By Aaron Welch, LMHC

Before I begin with my topic, let me just say that I am fully aware that I am about to sound like my father used to, telling me about how he had to walk several miles to school, in the snow, by foot, with wild packs of dogs chasing him all the way. Okay, he never said the last part but you know what I mean. Anyway, this is my official disclaimer that I realize that I am going to sound somewhat outdated by the reference to my own childhood that I am about to make. (Sigh).......I can’t help it! I’m bothered by this so I have to get it off of my chest. (I know.....get on with it, Aaron).
Here it is.....I remember that, as a young boy in rural Ohio, I would play and play outside until dark and then I would get really upset when I had to go inside. (dramatic pause to let this amazing truth sink in)..................................................................What? You don’t think that is such an interesting fact? Sheesh.........tough crowd. Seriously, we would play wiffle ball, cowboys and Indians (with chaps and everything), army/war, wrestle, super heroes, football, and basically make up other games to play. We would roll around in the grass and pretend that aliens were shooting at us from a hillside across the river. We would run through the woods pretending to be soldiers firing at one another. In the winter, we would construct snow forts and partake in arctic struggles for the salvation of mankind as we knew it. We dreamed. We imagined. We played hard. And our mothers had to force us to come inside.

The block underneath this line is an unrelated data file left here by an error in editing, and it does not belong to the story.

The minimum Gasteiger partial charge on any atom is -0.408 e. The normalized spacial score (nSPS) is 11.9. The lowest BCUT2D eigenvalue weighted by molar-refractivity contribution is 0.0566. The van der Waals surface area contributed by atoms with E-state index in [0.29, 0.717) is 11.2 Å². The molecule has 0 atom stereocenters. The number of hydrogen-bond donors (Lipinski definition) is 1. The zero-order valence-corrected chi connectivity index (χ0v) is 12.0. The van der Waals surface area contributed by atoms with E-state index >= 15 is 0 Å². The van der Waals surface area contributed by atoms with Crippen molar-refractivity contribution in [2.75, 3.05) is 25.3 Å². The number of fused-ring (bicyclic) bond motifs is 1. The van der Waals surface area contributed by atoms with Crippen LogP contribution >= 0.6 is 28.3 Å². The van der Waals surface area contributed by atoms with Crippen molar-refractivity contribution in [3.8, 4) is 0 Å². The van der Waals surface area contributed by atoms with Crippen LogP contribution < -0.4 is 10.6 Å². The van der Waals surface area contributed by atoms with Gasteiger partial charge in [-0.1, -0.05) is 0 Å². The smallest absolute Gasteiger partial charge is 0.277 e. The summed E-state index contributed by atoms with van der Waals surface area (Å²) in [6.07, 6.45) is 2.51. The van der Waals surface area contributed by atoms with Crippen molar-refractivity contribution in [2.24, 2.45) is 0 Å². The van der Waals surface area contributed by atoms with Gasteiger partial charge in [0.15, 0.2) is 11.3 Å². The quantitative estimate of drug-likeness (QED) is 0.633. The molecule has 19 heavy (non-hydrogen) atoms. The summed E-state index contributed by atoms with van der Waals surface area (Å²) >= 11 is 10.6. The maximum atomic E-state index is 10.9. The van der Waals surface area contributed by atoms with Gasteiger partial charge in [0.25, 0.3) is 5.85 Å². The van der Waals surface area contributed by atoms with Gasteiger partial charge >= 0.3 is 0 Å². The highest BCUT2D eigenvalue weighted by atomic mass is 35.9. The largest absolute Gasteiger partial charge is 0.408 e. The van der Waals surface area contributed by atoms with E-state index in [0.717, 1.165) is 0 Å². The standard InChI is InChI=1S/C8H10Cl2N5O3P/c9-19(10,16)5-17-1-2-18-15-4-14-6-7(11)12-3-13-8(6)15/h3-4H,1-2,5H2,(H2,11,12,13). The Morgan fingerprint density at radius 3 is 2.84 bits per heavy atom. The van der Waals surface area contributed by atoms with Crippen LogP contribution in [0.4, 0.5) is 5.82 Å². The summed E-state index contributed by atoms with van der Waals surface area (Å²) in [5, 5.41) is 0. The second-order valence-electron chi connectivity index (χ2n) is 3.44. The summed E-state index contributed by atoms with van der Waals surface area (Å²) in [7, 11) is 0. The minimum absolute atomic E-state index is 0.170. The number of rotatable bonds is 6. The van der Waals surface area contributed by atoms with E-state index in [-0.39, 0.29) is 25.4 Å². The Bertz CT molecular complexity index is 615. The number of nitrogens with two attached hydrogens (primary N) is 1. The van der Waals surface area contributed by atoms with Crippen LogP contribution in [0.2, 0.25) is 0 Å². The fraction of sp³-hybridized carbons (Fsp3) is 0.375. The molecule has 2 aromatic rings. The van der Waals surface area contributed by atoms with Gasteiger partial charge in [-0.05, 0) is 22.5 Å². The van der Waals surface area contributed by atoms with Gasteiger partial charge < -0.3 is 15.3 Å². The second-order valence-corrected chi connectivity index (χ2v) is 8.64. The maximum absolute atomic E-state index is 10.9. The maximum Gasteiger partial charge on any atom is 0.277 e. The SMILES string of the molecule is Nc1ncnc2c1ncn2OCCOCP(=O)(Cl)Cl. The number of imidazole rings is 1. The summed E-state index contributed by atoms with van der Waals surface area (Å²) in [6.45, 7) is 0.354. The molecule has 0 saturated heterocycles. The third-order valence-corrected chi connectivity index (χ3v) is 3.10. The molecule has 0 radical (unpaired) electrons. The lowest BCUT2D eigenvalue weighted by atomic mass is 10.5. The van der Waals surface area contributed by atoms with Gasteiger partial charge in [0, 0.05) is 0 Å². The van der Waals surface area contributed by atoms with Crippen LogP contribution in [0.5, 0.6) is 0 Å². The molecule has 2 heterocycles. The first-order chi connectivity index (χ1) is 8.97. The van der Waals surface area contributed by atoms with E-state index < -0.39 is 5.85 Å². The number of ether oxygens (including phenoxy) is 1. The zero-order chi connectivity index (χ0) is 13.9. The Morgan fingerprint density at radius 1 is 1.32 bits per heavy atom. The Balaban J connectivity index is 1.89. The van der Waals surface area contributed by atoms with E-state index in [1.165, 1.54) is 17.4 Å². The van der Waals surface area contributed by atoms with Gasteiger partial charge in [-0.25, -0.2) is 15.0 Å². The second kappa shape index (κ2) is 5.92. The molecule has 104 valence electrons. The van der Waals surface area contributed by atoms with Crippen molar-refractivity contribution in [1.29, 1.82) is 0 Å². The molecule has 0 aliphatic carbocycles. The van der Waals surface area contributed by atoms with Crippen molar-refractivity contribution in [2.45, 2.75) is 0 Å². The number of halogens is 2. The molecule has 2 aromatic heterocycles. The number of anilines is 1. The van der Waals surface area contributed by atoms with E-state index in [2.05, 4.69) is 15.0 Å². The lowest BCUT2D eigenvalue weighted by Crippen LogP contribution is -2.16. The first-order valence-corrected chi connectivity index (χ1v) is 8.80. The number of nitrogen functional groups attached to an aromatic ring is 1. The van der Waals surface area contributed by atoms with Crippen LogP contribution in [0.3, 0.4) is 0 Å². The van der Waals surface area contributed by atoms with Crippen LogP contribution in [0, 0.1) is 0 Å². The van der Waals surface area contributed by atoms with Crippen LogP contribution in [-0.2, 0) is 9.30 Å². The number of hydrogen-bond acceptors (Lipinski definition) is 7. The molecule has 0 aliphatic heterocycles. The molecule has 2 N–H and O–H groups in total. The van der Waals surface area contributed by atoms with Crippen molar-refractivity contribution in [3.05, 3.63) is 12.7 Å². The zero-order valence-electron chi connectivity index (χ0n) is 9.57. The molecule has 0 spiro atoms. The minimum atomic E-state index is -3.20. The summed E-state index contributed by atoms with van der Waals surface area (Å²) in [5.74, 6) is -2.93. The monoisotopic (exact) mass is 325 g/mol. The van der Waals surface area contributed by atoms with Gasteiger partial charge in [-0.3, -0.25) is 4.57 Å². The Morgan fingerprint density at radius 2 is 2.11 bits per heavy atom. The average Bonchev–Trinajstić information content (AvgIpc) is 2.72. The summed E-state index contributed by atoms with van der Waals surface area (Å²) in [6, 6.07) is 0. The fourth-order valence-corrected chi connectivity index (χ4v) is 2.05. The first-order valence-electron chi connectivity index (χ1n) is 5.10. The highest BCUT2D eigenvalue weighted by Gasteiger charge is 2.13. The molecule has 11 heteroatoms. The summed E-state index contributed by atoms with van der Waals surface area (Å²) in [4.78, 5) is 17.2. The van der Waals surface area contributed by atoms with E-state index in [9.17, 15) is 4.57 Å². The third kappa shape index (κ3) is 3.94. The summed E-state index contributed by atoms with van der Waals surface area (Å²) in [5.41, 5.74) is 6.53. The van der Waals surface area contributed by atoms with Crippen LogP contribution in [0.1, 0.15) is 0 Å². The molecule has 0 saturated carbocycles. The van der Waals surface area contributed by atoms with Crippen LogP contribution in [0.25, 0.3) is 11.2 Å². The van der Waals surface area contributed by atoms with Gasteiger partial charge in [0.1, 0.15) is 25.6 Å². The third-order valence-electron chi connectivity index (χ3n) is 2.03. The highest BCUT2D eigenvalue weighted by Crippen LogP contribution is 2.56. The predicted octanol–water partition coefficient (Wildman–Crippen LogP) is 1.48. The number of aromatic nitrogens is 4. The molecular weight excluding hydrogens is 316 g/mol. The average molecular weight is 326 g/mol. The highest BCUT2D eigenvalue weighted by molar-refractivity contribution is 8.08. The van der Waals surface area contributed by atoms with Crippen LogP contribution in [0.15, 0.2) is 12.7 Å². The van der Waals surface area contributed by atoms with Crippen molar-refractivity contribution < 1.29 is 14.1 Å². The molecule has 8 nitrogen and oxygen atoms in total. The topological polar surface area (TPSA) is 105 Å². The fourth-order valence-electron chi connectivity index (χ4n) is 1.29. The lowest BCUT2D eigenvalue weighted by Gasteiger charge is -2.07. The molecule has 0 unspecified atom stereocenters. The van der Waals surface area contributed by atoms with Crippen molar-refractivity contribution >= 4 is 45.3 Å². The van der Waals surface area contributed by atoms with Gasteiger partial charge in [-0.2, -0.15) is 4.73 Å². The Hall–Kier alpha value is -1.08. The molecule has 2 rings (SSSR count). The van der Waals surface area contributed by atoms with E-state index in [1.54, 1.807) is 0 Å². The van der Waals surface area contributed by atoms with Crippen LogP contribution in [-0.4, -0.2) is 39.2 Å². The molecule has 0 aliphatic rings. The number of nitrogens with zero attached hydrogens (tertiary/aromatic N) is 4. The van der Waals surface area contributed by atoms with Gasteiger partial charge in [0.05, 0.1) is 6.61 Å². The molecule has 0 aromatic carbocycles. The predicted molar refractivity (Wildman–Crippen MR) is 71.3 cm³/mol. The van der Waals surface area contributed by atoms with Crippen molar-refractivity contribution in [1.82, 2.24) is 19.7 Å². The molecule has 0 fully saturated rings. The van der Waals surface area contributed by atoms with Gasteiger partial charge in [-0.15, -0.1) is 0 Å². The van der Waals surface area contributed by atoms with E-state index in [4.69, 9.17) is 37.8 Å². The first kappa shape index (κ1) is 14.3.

Now, flash forward to 2007. Our kids have adventures, don’t they? Uh, yeah...........right. Well, they do. It’s true. They shoot alien androids with various weapons. They play strategy/role-playing games with other kids from all over the world. They play football.........Madden, that is. Our kids embark on many adventures. The problem is.........those adventures aren’t real. They are video adventures. They are only games. Sure, they’re exciting. Video games over-stimulate the adrenal system so our kids are definitely showing the signs of stress that an adventure would provoke. Our kids are competitive. They are skilled. And, many of them are lazy, obese, and have no clue how to use their imaginations. They live off of the imaginations of others..........the artists who make the games. Many of our kids now are trading real adventure for pseudo-adventures they find on X-box 360, World of Warcraft, and other systems and games. Look, I’m not against video games. I’m not! I promise. I play them. I like them. I have an X-box (although my wife swears it is not as nice as her Atari was). However, our kids are so out-of-balance that it is crazy! Why would a teen settle for sitting on a couch and using their thumbs to pretend they are a warrior from some other era? Why would he prefer this over experiencing real adventures himself? Perhaps because it is easier. It takes less physical exertion. It doesn’t make him sweat. And, the game adventure may be more creative and stimulating than the one he could find on his own.’s not real. You can’t smell nature on a game. You cannot learn things about our universe in front of a tv. You can’t exercise your brain when you’re simply reacting to the game play.